“Aligned with ArcelorMittal’s purpose, ‘Smarter steels for people and planet’, the XCarbTM Innovation Fund invests in companies with the potential to accelerate the transition to low, and ultimately zero, carbon emissions steelmaking, enabling them to develop more quickly and achieve the scale needed for their technologies to become commercially viable,” the company explains.

The new XCarb program will enable startups from anywhere in the world to present their plan to beat fossil fuel at an upcoming Accelerator Day event in July (date TBD).

Along with the cash, the winning firms will also get access to ArcelorMittal’s mighty resources, including brain power, research centers, commercial guidance, protection of intellectual property, and the potential for global rollout.

“The winners will reap enormous benefits – access to potential funding, commercial and research support, unrivalled knowledge and industry networks that they need in order to scale up their development,” emphasized Irina Gorbounova, who heads up the XCarb Innovation Fund.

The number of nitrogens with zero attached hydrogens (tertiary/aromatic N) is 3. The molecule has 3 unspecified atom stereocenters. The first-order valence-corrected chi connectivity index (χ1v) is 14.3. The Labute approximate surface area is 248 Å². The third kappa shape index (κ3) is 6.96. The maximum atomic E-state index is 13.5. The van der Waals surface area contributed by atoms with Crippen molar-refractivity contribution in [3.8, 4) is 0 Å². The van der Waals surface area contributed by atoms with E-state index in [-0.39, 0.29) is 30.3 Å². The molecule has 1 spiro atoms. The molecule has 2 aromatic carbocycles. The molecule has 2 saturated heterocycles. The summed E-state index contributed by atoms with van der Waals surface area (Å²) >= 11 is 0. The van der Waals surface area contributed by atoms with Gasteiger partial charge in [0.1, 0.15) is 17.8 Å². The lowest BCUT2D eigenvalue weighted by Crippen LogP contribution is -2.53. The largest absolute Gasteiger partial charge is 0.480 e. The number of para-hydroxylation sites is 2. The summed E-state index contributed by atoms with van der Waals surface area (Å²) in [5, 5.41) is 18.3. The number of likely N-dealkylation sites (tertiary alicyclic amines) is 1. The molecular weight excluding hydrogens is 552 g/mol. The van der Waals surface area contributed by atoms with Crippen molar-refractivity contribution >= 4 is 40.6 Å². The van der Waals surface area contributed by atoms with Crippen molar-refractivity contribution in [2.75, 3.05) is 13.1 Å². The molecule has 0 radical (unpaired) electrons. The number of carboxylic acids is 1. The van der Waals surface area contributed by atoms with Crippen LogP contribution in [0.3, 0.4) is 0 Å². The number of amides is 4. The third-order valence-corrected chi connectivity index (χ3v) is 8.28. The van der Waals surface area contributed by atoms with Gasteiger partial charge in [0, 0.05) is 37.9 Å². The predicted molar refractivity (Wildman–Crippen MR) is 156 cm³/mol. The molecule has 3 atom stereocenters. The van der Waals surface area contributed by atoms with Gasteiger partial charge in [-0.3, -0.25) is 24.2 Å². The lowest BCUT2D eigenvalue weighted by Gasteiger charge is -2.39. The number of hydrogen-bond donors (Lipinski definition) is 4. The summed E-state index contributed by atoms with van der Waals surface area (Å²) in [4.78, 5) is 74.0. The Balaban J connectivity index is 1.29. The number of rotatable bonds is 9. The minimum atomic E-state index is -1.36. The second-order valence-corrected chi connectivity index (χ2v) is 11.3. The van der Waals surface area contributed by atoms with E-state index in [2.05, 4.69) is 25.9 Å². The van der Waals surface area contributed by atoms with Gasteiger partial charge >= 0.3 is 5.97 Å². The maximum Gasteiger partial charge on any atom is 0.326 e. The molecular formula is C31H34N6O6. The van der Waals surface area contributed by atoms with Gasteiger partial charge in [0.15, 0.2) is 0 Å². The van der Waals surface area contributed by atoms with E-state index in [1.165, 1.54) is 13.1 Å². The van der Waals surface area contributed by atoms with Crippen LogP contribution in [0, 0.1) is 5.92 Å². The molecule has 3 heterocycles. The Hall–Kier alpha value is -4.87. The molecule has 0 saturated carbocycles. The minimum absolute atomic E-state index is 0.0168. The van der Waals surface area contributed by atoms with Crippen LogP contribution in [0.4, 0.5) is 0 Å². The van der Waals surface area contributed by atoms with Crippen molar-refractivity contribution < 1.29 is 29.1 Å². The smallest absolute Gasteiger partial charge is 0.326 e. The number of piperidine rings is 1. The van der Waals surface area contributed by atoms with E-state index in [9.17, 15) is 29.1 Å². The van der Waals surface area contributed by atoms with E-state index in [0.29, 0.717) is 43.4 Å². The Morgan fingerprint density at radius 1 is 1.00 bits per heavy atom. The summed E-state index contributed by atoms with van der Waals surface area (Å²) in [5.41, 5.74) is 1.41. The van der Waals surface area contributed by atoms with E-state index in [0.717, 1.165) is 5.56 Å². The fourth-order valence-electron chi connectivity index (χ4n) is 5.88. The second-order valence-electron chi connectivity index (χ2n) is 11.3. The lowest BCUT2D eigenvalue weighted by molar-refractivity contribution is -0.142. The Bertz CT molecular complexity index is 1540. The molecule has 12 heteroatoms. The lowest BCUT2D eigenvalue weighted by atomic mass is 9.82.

Better get that application in fast if you want to make the cut. Eligible startups have until June 20 to apply for the first round.

Wiggle Room For Fossil Energy

To be clear, fossil energy could carve out a niche in the steel making picture even if the XCarb program is a smashing success. ArcelorMittal includes gas reforming and carbon capture in its list of most sought-after technology buckets, which are:

1. Disruption in steelmaking (processes and technologies)

2. Waste to gas or biocarbon (innovative ways to convert waste)

3. Gases reforming/Gases transformation technologies

4. Disruptive hydrogen technologies

5. Carbon capture, utilisation and storage (specifically carbon capture with transformation to chemicals/fuel or permanent sequestration/mineralisation)

6. Long-term, large-scale energy storage technologies